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Estimating Basic Capabilities: A Structural Equation Model Applied to Bolivia

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  • Krishnakumar, Jaya
  • Ballon, Paola

Abstract

Summary This paper proposes a suitable theoretical framework for operationalizing the capability approach using the latent variable methodology. A structural equation model is specified to account for the unobservable and multidimensional aspects characterizing the concept of human development and to capture the mutual influence among different capabilities. The model is applied to Bolivian data for studying two "basic" capability domains relating to children: knowledge and living conditions. Individual capability indices are constructed from the estimation results and their empirical distributions analyzed. Our results show a strong interdependence between the above capabilities and confirm the role of exogenous factors in their determination.

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Bibliographic Info

Article provided by Elsevier in its journal World Development.

Volume (Year): 36 (2008)
Issue (Month): 6 (June)
Pages: 992-1010

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Handle: RePEc:eee:wdevel:v:36:y:2008:i:6:p:992-1010

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Web page: http://www.elsevier.com/locate/worlddev

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  1. Mozaffar Qizilbash, 2002. "A note on the measurement of poverty and vulnerability in the South African context," Journal of International Development, John Wiley & Sons, Ltd., vol. 14(6), pages 757-772.
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Citations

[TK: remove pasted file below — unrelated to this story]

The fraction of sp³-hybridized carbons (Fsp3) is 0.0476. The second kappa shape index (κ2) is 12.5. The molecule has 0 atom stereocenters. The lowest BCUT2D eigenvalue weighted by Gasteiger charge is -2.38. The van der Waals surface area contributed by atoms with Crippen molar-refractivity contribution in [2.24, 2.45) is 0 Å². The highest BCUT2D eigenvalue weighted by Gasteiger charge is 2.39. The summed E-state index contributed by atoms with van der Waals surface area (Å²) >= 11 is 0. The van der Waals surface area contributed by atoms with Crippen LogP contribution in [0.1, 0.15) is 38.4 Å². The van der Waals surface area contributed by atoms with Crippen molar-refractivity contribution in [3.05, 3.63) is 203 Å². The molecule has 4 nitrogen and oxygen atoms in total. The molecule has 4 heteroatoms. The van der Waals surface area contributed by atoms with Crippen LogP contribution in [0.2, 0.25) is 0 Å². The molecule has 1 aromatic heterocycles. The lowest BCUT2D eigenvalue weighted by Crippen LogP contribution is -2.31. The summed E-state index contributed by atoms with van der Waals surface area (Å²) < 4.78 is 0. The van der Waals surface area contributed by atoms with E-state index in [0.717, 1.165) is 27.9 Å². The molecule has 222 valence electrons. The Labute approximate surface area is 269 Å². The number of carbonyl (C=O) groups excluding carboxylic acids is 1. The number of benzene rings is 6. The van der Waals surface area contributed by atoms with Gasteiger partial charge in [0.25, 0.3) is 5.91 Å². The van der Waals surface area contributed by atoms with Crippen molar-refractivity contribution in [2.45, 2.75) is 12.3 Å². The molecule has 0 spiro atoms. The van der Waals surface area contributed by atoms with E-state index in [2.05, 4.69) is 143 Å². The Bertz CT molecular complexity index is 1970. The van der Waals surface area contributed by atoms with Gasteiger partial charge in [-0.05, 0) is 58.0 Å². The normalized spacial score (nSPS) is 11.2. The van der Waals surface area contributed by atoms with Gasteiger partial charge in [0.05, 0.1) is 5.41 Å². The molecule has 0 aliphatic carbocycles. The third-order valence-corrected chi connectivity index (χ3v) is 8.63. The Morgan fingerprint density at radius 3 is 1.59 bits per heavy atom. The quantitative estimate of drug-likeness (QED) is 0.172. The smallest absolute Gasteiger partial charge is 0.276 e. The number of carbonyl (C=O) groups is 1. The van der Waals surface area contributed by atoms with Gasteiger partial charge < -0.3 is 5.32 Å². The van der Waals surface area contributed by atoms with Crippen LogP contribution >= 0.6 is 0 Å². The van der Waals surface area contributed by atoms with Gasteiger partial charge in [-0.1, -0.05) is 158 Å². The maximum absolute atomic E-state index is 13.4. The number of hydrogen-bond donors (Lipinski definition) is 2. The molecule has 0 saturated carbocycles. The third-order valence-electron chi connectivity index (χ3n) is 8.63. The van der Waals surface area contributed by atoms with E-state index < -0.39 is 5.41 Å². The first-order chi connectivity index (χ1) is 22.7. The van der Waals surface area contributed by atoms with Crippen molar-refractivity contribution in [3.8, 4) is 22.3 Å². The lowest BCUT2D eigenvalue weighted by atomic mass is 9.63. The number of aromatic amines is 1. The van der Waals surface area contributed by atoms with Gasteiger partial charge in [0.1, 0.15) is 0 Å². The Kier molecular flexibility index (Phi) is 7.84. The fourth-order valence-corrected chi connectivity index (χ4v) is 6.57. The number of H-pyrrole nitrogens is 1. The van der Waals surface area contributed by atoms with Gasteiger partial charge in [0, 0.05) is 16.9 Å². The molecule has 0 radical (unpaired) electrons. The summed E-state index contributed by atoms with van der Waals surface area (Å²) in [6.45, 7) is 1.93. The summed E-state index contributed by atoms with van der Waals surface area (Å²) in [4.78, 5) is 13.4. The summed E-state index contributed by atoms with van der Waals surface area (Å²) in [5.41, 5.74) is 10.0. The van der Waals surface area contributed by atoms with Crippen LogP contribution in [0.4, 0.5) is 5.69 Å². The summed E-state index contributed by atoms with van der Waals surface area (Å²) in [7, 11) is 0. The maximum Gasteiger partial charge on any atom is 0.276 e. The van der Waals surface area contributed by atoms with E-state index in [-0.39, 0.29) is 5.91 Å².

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Cited by:
  1. repec:mod:depeco:0009 is not listed on IDEAS
  2. Paul Ningaye & Tiomela Alexi & Takoutio Virginie, 2013. "Multi-Poverty in Cameroon: A Structural Equation Modeling Approach," Social Indicators Research, Springer, vol. 113(1), pages 159-181, August.
  3. Diego Battiston & Guillermo Cruces & Luis Felipe Lopez-Calva & Maria Ana Lugo & Maria Emma Santos, 2009. "Income and beyond: Multidimensional poverty in six Latin American countries," Working Papers 142, ECINEQ, Society for the Study of Economic Inequality.
  4. Le–Le Zou, 2012. "The impacting factors of vulnerability to natural hazards in China: an analysis based on structural equation model," Natural Hazards, International Society for the Prevention and Mitigation of Natural Hazards, vol. 62(1), pages 57-70, May.
  5. Sabina Alkire, 2011. "Multidimensional Poverty and its Discontents," OPHI Working Papers ophiwp046, Queen Elizabeth House, University of Oxford.
  6. Maki Michinaka & Takahiro Ito, 2010. "Multidimensional Poverty Rankings based on Pareto Principle: A Practical Extension," Global COE Hi-Stat Discussion Paper Series gd10-139, Institute of Economic Research, Hitotsubashi University.
  7. Agbodji, Akoete Ega & Batana, Yele Maweki & Ouedraogo, Denis, 2013. "Gender inequality in multidimensional welfare deprivation in west Africa : the case of Burkina Faso and Togo," Policy Research Working Paper Series 6522, The World Bank.
  8. Jaya Krishnakumar & A. Nagar, 2008. "On Exact Statistical Properties of Multidimensional Indices Based on Principal Components, Factor Analysis, MIMIC and Structural Equation Models," Social Indicators Research, Springer, vol. 86(3), pages 481-496, May.
  9. Elisabet Garriga, 2014. "Beyond Stakeholder Utility Function: Stakeholder Capability in the Value Creation Process," Journal of Business Ethics, Springer, vol. 120(4), pages 489-507, April.
  10. Hasan, Hamid, 2013. "Capabilities vis-a-vis Happiness: Evidence from Pakistan," MPRA Paper 44892, University Library of Munich, Germany.
  11. Paul Ningaye & Yemedjeu Tiomela & Virginie Takoutio Feudjio, 2011. "Multi-Poverty in Cameroon: a Dimensional Scores Approach. Multi-pauvreté au Cameroun: Approche par les scores dimensionnels," Working Papers PMMA 2011-01, PEP-PMMA.
  12. Ramzi Mabsout, 2011. "Capability and Health Functioning in Ethiopian Households," Social Indicators Research, Springer, vol. 101(3), pages 359-389, May.

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